A line is a basic building block* of all visual art. They are very important to a composition as lines perform a number of functions. They can be used to divide the composition, direct the viewers gaze, define shapes, and/or make a statement.

Lines allow the artist to direct the viewer’s eye into and around the composition along a path from form, color, or shape within a work of art. They can vary in width, direction, and length, and they often define the edges of a form. Lines can be horizontal, vertical, diagonal, straight, curved, thick, or thin.


Texas Flag Barn canvas art“Texas Flag Barn”
Landscape by Teresa Bernard
20″ x 16″
Oils on gallery wrap stretch canvas

>> More info


Types Of Lines

  • Horizontal lines
    • suggest landscape and the horizon
    • impart a sense of peacefulness, vastness, stability and constancy
    • associated with earth bound things and suggest a feeling of rest or repose
  • Vertical lines 
    • are perpendicular to the horizon and stretch from the earth to the heavens
    • communicate a feeling of solidity, loftiness and spirituality
    • impart a sense of height, grandeur, and formality
    • gives the impression of dignity that extends upwards toward the sky beyond human reach
    • suggest power with a strong foundation
  • Horizontal and vertical lines used in combination 
    • are structurally stable and are not likely to tip over
    • communicate stability and solidity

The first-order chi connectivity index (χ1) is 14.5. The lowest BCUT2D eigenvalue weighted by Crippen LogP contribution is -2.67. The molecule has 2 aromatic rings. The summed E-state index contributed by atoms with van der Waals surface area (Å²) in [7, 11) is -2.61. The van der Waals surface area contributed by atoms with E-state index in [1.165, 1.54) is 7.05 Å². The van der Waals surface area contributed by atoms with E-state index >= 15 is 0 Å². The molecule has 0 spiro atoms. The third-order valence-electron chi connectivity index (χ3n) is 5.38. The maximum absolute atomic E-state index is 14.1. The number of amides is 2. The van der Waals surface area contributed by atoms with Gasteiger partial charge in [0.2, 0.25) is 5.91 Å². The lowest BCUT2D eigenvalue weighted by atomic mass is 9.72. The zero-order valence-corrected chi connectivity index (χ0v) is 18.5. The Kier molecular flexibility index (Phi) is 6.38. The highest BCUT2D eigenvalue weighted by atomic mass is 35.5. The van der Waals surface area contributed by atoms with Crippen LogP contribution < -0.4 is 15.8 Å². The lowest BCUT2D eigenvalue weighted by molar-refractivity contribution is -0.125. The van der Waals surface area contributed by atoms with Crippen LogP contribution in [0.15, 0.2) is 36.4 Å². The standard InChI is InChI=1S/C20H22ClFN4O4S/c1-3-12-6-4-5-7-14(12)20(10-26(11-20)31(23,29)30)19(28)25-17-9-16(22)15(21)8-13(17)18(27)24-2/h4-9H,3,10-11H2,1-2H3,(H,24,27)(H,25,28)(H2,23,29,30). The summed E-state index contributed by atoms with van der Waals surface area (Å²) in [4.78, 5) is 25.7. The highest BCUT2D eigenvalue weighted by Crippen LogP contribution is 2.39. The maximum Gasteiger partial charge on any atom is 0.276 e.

• suggests permanence, reliability and safety
  • Diagonal lines 
    • suggest depth and the illusion of perspective that pulls the viewer into the painting
    • appear to being unbalanced, either rising or falling, neither vertical nor horizontal
    • convey action, movement or direction, restless and uncontrolled energy
    • can appear solid and unmoving if they are holding something up or at rest against a vertical line or plane
  • Curved lines
    • sweep and turn gracefully between end points and is another type of line that the eye like to follow
    • provide a greater dynamic influence in a picture
    • are more aesthetically pleasing, as they are associated with comfort, familiarity, relaxation, softness and sensuality
    • can also communicate confusion, turbulence, even frenzy, as in the violence of waves in a storm, etc.
  • Organic lines
    • occur in nature and are associated with things from the natural world, like plants and animals
    • are irregular, curved, and often fluid
    • convey a sense of gracefulness, dynamism, and spontaneity
  • Implied lines
    • don’t actually exist at all and can not be shown visually
    • are lines created by values, colors, textures or shapes that guide the eye though the piece of artwork
    • are what is implied in the mind’s eye when we see and mentally fill in the spaces between objects
    • are created with directional elements such as shape, hand gesture, eye contact or gazing in a direction (even off canvas)
  • Contour lines 
    • define the edges of objects and also the edges of negative space between objects
    • create boundaries around or inside an object
  • Geometric lines
    • are mathematically determined
    • are rarely found in nature, but often found in man-made constructions
    • have regularity and hard or sharp edges
    • convey a sense of order, conformity, and reliability

*Click for more information about the basic elements of art.

Homework

Draw an example of each type of line as described above.

Your Next Art Lesson

If you enjoyed this lesson, be sure to check out another one in this series.

The Basic Elements of Art (Introduction)

Basic Art Element — Color, Part 1

Basic Art Element — Color, Part 2

Basic Art Element — Form

Basic Art Element — Line

Basic Art Element — Shape

Basic Art Element — Space

Basic Art Element — Texture

Basic Art Element — Value